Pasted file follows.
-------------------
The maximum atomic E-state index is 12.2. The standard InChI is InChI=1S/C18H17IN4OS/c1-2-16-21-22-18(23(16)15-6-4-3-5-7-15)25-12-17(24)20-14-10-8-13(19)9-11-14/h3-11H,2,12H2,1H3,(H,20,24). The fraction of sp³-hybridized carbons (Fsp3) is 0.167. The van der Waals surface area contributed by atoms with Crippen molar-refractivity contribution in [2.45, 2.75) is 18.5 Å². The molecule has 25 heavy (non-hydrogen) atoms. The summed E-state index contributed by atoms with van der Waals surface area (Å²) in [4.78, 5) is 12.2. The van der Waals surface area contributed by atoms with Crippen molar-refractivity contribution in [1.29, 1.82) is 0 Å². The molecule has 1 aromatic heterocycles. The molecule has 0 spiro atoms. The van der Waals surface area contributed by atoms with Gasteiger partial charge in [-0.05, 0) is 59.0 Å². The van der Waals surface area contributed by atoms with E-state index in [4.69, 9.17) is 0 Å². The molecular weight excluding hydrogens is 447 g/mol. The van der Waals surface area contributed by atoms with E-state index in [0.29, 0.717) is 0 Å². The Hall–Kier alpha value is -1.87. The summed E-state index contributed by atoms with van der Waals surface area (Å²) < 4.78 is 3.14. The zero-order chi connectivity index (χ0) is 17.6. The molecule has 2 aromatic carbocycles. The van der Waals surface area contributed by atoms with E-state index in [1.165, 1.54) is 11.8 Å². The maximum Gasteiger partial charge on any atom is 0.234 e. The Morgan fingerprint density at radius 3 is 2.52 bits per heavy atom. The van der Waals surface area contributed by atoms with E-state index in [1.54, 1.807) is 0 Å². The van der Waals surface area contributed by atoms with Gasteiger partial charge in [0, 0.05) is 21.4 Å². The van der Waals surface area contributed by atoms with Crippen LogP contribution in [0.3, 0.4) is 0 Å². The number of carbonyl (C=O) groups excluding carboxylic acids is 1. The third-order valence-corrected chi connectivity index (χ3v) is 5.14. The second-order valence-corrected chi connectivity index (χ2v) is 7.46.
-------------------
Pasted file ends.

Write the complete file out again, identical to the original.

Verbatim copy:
The maximum atomic E-state index is 12.2. The standard InChI is InChI=1S/C18H17IN4OS/c1-2-16-21-22-18(23(16)15-6-4-3-5-7-15)25-12-17(24)20-14-10-8-13(19)9-11-14/h3-11H,2,12H2,1H3,(H,20,24). The fraction of sp³-hybridized carbons (Fsp3) is 0.167. The van der Waals surface area contributed by atoms with Crippen molar-refractivity contribution in [2.45, 2.75) is 18.5 Å². The molecule has 25 heavy (non-hydrogen) atoms. The summed E-state index contributed by atoms with van der Waals surface area (Å²) in [4.78, 5) is 12.2. The van der Waals surface area contributed by atoms with Crippen molar-refractivity contribution in [1.29, 1.82) is 0 Å². The molecule has 1 aromatic heterocycles. The molecule has 0 spiro atoms. The van der Waals surface area contributed by atoms with Gasteiger partial charge in [-0.05, 0) is 59.0 Å². The van der Waals surface area contributed by atoms with E-state index in [4.69, 9.17) is 0 Å². The molecular weight excluding hydrogens is 447 g/mol. The van der Waals surface area contributed by atoms with E-state index in [0.29, 0.717) is 0 Å². The Hall–Kier alpha value is -1.87. The summed E-state index contributed by atoms with van der Waals surface area (Å²) < 4.78 is 3.14. The zero-order chi connectivity index (χ0) is 17.6. The molecule has 2 aromatic carbocycles. The van der Waals surface area contributed by atoms with E-state index in [1.165, 1.54) is 11.8 Å². The maximum Gasteiger partial charge on any atom is 0.234 e. The Morgan fingerprint density at radius 3 is 2.52 bits per heavy atom. The van der Waals surface area contributed by atoms with E-state index in [1.54, 1.807) is 0 Å². The van der Waals surface area contributed by atoms with Gasteiger partial charge in [0, 0.05) is 21.4 Å². The van der Waals surface area contributed by atoms with Crippen LogP contribution in [0.3, 0.4) is 0 Å². The number of carbonyl (C=O) groups excluding carboxylic acids is 1. The third-order valence-corrected chi connectivity index (χ3v) is 5.14. The second-order valence-corrected chi connectivity index (χ2v) is 7.46.